D13 Multi-Centred Modernisms
Multi-Centred Modernisms – Reconfiguring Asian Art of the Twentieth and Twenty First Centuries
Its increasing resonance in the Western world notwithstanding, most Asian art remains caught in the paradox of having to participate in a universal notion of the modern, while attempting to “catch up” in an asymmetrical game of progress. Discussions of modern Asian art have been by and large mired in early historiographic constructions of modernity as a European preserve, while visual culture emanating from beyond the frontiers of Europe was dismissed as “derivative” of particular Euro-American styles and movements. This lecture series, held in the summer term of 2010, brought forth fresh discussions on visual practices that have their roots in multiple locations in Europe and Asia and attempt to create visions of the modern through the engagement of local particularity with the universal – and in the process de-centre that universal.
Read more about the lecture series.
The series was concluded on July 19th 2010 by the public panel discussion Institutions, Markets, Publics – contemporary art practice in Asia and Europe that took place at the Deutsch-Amerikanisches Institut (DAI) Heidelberg, beginning 8 pm. It questioned the role of institutions that make up an expanding global public sphere for the arts – such as the art market, art collections, transnational networks of artists, as well as international exhibitions. Five international experts and practitioners from these fields engaged with a number of issues germinal to our understanding of modernism and which make up its discursive field. For example, how is our understanding of modernist and avant-garde art practices reconfigured in the light of viewing them as emanating from networks of multiple centres spread across the globe – covering New Delhi, Mumbai, Shanghai or Tokyo, in addition to Paris, Berlin or New York? In what ways have emerging global institutional networks forged with local practices to destabilise existing certitudes and canonical values of modernist discourse?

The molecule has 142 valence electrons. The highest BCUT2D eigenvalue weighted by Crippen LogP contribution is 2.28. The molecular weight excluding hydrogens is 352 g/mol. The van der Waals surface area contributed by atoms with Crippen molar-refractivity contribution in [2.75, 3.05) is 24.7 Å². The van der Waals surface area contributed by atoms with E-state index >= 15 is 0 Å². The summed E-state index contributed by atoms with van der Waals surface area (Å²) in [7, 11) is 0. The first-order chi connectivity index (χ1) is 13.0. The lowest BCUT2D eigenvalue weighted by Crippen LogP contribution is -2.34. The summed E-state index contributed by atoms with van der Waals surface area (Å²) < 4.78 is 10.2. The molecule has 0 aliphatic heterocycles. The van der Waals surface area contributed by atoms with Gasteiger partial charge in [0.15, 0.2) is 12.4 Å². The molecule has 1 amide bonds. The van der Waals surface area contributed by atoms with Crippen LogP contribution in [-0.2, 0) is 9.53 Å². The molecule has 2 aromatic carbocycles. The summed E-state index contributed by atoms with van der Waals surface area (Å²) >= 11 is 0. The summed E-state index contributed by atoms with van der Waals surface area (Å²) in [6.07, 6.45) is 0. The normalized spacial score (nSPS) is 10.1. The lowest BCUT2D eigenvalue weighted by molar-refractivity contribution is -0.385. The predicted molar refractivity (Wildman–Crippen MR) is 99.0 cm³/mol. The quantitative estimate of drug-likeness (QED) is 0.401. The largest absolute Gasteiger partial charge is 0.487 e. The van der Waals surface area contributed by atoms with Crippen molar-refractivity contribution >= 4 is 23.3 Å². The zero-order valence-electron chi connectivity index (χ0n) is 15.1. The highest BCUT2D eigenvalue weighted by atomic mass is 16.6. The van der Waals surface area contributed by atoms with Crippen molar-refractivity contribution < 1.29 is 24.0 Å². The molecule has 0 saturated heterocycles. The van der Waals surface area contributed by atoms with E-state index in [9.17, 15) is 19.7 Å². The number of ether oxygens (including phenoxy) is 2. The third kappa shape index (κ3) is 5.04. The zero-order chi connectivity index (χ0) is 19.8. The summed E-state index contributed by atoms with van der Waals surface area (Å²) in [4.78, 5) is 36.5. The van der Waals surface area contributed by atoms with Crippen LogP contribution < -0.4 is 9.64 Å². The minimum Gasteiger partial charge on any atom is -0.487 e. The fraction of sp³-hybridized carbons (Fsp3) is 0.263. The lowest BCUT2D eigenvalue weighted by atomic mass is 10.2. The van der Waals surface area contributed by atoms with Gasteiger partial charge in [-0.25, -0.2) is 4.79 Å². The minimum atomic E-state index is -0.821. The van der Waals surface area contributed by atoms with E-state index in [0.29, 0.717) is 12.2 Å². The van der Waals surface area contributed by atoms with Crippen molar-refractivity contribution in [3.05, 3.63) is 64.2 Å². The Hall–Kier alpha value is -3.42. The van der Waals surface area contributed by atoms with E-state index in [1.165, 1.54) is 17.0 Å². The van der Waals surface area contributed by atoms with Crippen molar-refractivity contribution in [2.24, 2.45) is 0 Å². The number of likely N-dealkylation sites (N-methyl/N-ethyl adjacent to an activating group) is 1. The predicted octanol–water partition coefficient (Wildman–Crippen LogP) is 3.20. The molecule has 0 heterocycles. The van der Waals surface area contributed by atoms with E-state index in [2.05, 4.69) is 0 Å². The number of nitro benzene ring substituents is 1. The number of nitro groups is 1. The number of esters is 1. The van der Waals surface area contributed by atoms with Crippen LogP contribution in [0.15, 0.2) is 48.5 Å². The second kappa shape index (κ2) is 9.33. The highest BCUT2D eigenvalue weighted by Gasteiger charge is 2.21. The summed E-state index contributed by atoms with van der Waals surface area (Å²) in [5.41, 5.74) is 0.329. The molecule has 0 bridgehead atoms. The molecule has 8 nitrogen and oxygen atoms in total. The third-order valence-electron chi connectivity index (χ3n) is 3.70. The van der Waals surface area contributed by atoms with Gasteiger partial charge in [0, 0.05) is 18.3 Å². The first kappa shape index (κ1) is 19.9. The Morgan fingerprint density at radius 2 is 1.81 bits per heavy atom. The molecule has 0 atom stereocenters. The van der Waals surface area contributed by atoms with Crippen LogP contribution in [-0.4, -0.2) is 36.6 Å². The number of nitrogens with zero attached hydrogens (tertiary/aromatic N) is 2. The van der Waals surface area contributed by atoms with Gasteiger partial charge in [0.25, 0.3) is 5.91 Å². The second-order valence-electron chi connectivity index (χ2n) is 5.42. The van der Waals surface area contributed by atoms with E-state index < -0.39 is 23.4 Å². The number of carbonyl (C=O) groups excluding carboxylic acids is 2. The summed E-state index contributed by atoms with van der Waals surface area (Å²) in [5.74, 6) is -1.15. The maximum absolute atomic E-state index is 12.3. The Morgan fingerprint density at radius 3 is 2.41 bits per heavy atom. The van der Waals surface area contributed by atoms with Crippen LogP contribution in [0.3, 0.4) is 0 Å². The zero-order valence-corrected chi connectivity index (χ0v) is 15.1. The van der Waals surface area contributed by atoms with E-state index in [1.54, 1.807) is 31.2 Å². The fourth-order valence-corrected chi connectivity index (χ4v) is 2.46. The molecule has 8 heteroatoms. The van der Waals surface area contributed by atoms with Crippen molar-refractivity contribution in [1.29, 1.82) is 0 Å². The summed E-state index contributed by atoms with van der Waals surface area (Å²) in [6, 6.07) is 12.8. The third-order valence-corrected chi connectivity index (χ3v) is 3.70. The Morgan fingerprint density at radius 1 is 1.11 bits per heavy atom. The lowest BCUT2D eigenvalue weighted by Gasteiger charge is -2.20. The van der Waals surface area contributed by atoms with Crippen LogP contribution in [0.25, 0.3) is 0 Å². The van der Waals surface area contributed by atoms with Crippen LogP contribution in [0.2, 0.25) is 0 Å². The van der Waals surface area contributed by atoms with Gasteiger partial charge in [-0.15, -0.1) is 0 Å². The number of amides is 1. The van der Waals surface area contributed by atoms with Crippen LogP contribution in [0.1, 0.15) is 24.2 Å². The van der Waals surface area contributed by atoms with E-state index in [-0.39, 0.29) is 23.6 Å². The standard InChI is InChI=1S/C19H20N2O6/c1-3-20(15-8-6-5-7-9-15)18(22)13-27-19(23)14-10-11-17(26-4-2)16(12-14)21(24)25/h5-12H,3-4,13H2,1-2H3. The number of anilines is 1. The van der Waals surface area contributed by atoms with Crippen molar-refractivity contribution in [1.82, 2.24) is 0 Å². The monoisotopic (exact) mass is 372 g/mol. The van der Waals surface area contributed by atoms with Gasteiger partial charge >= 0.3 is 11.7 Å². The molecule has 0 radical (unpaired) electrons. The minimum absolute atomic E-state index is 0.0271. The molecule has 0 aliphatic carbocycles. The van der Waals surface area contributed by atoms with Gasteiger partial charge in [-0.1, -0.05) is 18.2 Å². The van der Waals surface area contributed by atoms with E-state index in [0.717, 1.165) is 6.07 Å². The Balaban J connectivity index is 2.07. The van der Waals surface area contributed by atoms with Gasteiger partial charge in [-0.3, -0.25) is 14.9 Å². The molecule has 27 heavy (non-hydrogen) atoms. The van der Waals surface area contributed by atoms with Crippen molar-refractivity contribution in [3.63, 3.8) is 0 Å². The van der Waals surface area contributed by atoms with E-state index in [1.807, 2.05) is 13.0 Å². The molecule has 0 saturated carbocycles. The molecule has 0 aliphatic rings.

Some of the lectures are published in the Cluster´s e-journal.
Read more about the panel discussion.
The lecture series was linked to a seminar co-taught by Prof. Christiane Brosius (Visual and Media Anthropology), Prof. Monica Juneja (Global Art History) and Prof. Melanie Trede (Japanese Art Histories), which deepened the discussion on the topics and gave students the opportunity to engage in dialogue with the invited speakers and course coordinators.
Read more about the seminar.
Picture: "The Hulk" (Diamond Series) by the artist Gade, Lhasa, Tibet, 2008. Mixed media on canvas, 147 x 117 cm.
- Jul 05, 2011
- Mar 17, 2011
- Jan 14, 2011
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